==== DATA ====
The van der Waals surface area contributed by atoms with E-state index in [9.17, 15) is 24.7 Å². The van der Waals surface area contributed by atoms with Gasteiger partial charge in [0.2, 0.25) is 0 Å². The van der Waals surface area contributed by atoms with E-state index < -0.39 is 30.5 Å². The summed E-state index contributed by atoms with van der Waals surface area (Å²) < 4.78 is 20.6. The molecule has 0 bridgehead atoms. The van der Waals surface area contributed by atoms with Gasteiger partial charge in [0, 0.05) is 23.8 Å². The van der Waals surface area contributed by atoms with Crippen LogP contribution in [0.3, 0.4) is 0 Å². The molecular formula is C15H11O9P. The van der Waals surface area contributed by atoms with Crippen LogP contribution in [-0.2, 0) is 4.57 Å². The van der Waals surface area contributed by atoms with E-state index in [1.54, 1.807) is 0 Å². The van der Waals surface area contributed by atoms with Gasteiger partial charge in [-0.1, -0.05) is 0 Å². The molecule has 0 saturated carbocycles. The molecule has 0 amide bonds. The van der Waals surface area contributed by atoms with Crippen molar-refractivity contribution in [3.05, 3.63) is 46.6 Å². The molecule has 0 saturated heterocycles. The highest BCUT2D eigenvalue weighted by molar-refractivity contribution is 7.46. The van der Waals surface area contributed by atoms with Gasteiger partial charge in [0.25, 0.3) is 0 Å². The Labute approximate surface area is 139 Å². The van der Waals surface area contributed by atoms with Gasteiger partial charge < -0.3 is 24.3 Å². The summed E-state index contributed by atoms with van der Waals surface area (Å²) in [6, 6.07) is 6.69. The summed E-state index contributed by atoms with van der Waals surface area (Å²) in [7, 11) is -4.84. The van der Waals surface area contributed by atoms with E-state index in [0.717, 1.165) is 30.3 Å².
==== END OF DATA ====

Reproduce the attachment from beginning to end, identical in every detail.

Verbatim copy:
The van der Waals surface area contributed by atoms with E-state index in [9.17, 15) is 24.7 Å². The van der Waals surface area contributed by atoms with Gasteiger partial charge in [0.2, 0.25) is 0 Å². The van der Waals surface area contributed by atoms with E-state index < -0.39 is 30.5 Å². The summed E-state index contributed by atoms with van der Waals surface area (Å²) < 4.78 is 20.6. The molecule has 0 bridgehead atoms. The van der Waals surface area contributed by atoms with Gasteiger partial charge in [0, 0.05) is 23.8 Å². The van der Waals surface area contributed by atoms with Crippen LogP contribution in [0.3, 0.4) is 0 Å². The molecular formula is C15H11O9P. The van der Waals surface area contributed by atoms with Crippen LogP contribution in [-0.2, 0) is 4.57 Å². The van der Waals surface area contributed by atoms with E-state index in [1.54, 1.807) is 0 Å². The van der Waals surface area contributed by atoms with Gasteiger partial charge in [-0.1, -0.05) is 0 Å². The molecule has 0 saturated carbocycles. The molecule has 0 amide bonds. The van der Waals surface area contributed by atoms with Crippen molar-refractivity contribution in [3.05, 3.63) is 46.6 Å². The molecule has 0 saturated heterocycles. The highest BCUT2D eigenvalue weighted by molar-refractivity contribution is 7.46. The van der Waals surface area contributed by atoms with Gasteiger partial charge in [0.25, 0.3) is 0 Å². The Labute approximate surface area is 139 Å². The van der Waals surface area contributed by atoms with Gasteiger partial charge < -0.3 is 24.3 Å². The summed E-state index contributed by atoms with van der Waals surface area (Å²) in [6, 6.07) is 6.69. The summed E-state index contributed by atoms with van der Waals surface area (Å²) in [7, 11) is -4.84. The van der Waals surface area contributed by atoms with E-state index in [0.717, 1.165) is 30.3 Å².